Last summer a bright spot during the pandemic was the call for submissions to a new anthology being created by London author Rosemary Boyd. I had been wanting to be part of an anthology to add to my publishing kudos and jumped at this chance.

A couple of years earlier, however, I had turned down a request to be part of another writer’s dream and that had left a bit of a bad taste in my mouth. The person who contacted me wanted me to write a section of a book about women hanged in Ontario, specifically the part about someone right here in my home town.

I was really excited to research this history but the more I asked him about the project, the less enthused I became. He was going to edit my work, a seemingly good idea, but then I asked for his writing credits. He gave me none. I asked for written details of exactly what he expected and what my part of the book’s proceeds would be. He wanted to have complete control over my work and he would not pay me or the other contributing writers a nickel for what looked like a lot of work with no say in anything.

I declined.

With my fifth book on its way to publication, I had a full plate and was happy. Then Rosemary’s call came out for submissions and my interest in an anthology was resurrected. I particularly liked that I knew Rosemary to be honest and fair. The 101 contributors each wrote something short. I wrote about the pandemic being a time for reflections and my thoughts during that time. My essay turned out to be about my amazing mother and her tremendous effect on my life.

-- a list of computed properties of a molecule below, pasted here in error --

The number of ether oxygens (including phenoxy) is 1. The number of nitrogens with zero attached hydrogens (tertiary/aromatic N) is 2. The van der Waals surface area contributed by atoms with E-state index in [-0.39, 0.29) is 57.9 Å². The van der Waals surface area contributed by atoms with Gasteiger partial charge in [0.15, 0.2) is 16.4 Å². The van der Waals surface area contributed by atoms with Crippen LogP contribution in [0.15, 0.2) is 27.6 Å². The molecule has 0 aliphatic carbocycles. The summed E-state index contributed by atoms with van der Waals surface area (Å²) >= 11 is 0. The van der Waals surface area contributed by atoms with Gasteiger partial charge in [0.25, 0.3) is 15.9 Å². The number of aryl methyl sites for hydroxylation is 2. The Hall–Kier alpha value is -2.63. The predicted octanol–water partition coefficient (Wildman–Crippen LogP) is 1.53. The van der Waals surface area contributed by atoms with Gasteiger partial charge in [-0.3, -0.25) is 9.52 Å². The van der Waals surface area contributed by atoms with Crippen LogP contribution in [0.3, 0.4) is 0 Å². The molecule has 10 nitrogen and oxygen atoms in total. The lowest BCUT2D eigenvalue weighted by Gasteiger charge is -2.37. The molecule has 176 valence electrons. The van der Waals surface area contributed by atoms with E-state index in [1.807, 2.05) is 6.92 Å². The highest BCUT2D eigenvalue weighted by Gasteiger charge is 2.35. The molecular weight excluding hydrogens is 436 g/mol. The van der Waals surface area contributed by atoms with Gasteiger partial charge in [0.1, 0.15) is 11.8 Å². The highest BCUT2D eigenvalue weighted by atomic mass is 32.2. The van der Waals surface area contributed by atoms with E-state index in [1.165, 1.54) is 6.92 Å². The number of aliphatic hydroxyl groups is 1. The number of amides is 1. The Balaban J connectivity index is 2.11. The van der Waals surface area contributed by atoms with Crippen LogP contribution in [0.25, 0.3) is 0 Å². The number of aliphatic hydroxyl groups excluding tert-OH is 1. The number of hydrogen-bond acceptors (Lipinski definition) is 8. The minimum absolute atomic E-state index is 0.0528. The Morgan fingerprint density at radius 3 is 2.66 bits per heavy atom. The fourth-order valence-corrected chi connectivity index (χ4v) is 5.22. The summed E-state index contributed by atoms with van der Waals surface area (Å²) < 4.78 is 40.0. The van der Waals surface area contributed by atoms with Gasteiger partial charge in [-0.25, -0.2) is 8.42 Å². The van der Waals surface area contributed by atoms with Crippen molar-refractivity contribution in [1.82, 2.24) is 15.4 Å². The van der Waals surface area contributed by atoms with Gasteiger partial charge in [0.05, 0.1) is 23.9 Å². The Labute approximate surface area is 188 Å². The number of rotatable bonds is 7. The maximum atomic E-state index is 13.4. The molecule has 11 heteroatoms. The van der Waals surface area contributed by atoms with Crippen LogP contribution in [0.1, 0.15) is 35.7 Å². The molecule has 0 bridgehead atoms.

Rosemary’s book is called 101 Things to Ponder During a Pandemic. You can contact her for a copy by replying to this post and I’ll forward your email to her. Here is the book on Goodreads.

5 Reasons to be Featured in an Anthology

  1. An anthology puts your work alongside that of many other writers and helps find new audiences for you.

  2. You have a chance to work with other editors and learn from them. I was interested to see the mid-section of 101 Things… for its unique method of displaying one writer’s thoughts.

  3. You have the chance to read other authors in small pieces, always adding to your own writing knowledge and experience.

  4. This gives a writer a fresh outlet while not using up too much of her time. When you consider my books often take two years, a week to write the required piece, edit, proof, rethink it and finally submit it is not too bad a time investment.

  5. Being part of a much larger work helps a writer hone those skills of working with others and having respect for others’ work. Getting lost in our own work and not keeping up with other writers’ publications could be very limiting. As John Donne said we are part of the whole. “No [one] is an island.”

 

 

Share This: